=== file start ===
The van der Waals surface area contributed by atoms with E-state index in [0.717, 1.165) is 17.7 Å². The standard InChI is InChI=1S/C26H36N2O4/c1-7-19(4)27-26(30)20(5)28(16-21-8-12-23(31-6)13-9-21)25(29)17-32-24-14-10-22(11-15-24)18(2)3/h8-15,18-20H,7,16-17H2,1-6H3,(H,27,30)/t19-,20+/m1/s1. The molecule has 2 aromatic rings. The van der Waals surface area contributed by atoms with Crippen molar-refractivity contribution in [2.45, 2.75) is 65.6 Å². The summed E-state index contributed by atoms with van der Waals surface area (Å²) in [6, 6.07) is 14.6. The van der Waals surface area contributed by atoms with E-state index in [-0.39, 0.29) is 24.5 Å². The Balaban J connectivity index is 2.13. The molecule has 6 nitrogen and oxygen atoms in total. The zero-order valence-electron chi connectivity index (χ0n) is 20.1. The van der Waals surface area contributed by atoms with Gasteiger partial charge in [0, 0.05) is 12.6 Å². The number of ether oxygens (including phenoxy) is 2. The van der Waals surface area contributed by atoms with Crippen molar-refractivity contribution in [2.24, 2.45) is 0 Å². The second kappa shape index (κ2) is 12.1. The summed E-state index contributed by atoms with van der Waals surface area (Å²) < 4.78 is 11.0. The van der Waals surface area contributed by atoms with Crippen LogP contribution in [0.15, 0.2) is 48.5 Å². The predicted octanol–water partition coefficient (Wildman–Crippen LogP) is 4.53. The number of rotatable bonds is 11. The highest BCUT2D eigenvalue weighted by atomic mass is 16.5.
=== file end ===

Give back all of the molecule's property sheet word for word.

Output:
The van der Waals surface area contributed by atoms with E-state index in [0.717, 1.165) is 17.7 Å². The standard InChI is InChI=1S/C26H36N2O4/c1-7-19(4)27-26(30)20(5)28(16-21-8-12-23(31-6)13-9-21)25(29)17-32-24-14-10-22(11-15-24)18(2)3/h8-15,18-20H,7,16-17H2,1-6H3,(H,27,30)/t19-,20+/m1/s1. The molecule has 2 aromatic rings. The van der Waals surface area contributed by atoms with Crippen molar-refractivity contribution in [2.45, 2.75) is 65.6 Å². The summed E-state index contributed by atoms with van der Waals surface area (Å²) in [6, 6.07) is 14.6. The van der Waals surface area contributed by atoms with E-state index in [-0.39, 0.29) is 24.5 Å². The Balaban J connectivity index is 2.13. The molecule has 6 nitrogen and oxygen atoms in total. The zero-order valence-electron chi connectivity index (χ0n) is 20.1. The van der Waals surface area contributed by atoms with Gasteiger partial charge in [0, 0.05) is 12.6 Å². The number of ether oxygens (including phenoxy) is 2. The van der Waals surface area contributed by atoms with Crippen molar-refractivity contribution in [2.24, 2.45) is 0 Å². The second kappa shape index (κ2) is 12.1. The summed E-state index contributed by atoms with van der Waals surface area (Å²) < 4.78 is 11.0. The van der Waals surface area contributed by atoms with Crippen LogP contribution in [0.15, 0.2) is 48.5 Å². The predicted octanol–water partition coefficient (Wildman–Crippen LogP) is 4.53. The number of rotatable bonds is 11. The highest BCUT2D eigenvalue weighted by atomic mass is 16.5.